The 12 boys - members of a Thai youth soccer team and aged between 11 and 16 - and their coach were trapped in the Tham Luang Nang Non cave system June 23 following heavy rains; however, they were found alive a week later by divers.
An Australian doctor is at the center of the ongoing attempt to rescue the young soccer players and their coach trapped in the Tham Luang cave in Thailand's northern Chiang Rai Province.
The four boys, who are thought to have been in the weakest condition of the 12-member football team that went missing with their coach more than two weeks ago, were sent straight to hospital after they emerged from the cave with rescue divers on Sunday night. "They are now at the field hospital near the cave", Tossathep Boonthong, chief of the health department in Chiang Rai in northern Thailand, told Reuters.
But with oxygen levels inside dropping to unsafe lows and the prospect of heavy rains flooding the area completely, authorities decided they had to move quickly and take the group out through the water-filled tunnels.
Four boys were rescued on Sunday and they were judged as healthy as they recovered in an area hospital.
After his visit, he went to Chiangrai Prachanukroh Hospital to visit the rescued boys.
The rescue operation started around 11 a.m. local time (midnight ET) and will take several hours.
The outlet reported that eight boys remain inside the cave. All four of those rescued yesterday were safe, he said.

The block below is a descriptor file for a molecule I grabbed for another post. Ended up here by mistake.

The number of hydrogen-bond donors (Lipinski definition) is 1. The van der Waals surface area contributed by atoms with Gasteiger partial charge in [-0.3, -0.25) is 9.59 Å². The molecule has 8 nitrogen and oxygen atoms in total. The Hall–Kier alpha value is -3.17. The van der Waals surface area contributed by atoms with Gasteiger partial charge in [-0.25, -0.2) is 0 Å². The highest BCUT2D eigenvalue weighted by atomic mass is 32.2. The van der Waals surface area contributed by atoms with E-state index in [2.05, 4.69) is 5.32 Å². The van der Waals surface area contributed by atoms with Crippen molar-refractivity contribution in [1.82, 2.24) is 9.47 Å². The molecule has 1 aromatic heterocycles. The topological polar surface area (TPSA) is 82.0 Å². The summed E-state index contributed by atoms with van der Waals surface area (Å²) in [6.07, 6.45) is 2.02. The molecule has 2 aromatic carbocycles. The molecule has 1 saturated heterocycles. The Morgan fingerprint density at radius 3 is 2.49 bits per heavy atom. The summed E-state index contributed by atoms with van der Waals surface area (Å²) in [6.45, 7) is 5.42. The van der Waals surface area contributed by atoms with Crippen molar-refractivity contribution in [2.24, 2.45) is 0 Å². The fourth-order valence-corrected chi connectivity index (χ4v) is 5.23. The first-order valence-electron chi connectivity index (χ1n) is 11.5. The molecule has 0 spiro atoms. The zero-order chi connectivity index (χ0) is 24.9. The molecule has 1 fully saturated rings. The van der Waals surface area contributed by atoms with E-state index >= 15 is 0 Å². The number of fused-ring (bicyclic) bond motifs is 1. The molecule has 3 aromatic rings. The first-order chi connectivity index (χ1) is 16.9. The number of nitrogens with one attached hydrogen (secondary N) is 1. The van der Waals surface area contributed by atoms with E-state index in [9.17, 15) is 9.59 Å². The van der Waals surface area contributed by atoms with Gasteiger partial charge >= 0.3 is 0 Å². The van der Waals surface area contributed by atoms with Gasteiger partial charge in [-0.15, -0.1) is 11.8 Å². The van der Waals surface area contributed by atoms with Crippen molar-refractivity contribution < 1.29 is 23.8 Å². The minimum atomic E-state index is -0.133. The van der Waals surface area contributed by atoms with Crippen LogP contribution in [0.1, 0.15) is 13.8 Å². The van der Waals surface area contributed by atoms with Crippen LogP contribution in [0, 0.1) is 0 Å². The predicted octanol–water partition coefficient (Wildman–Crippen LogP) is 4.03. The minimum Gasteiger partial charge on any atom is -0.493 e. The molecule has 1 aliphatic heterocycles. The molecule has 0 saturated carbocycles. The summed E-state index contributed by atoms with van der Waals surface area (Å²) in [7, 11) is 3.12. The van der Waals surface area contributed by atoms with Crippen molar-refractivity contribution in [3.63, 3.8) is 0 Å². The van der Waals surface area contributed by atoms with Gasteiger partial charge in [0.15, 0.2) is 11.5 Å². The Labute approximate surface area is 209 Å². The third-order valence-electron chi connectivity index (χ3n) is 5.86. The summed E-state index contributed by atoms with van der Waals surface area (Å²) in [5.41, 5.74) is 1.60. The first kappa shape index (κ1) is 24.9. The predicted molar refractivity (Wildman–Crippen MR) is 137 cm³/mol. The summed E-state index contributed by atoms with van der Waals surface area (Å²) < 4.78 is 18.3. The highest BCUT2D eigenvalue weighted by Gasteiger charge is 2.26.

But the death of a former Thai Navy SEAL diver who ran out of oxygen in the cave on Friday underscored the danger of the journey.
Seven more boys and the coach are still trapped.
Officials lavished praise on the Thai and worldwide divers who, in pairs of two, executed the risky rescue mission, guiding the boys, who could barely swim and had no diving experience, through a treacherous 2½-mile-long escape route that twisted and turned through the cavern.
The submarine is small and light enough to be carried by two divers, and can navigate through the narrow submerged areas in the cave, which is said to be the biggest challenge in rescuing the children trapped in the cave. Jesada said they were uncertain what type of infections the boys could face "because we have never experienced this kind of issue from a deep cave".
All ten of the boys trapped in a flooded Thai cave have been rescued. They and were in good condition in hospital, officials said.
"The operation today (Sunday) was more successful than we earlier expected", he said.
Narongsak said 13 foreign divers and five Thai navy SEALs took part in the key leg of the rescue: taking the boys from where they have been sheltering and through dark, tight and twisting passageways filled with muddy water and strong currents.
"I'm hoping for good news". With the assistance of divers, they swam out with oxygen tanks, along a 2-mile long rope guiding them out. I've told Yod to get ready to take me out for fried chicken.
"No hugging" or "touching" would be allowed between the boys and their relatives, however, until all medical tests are completed, the official said.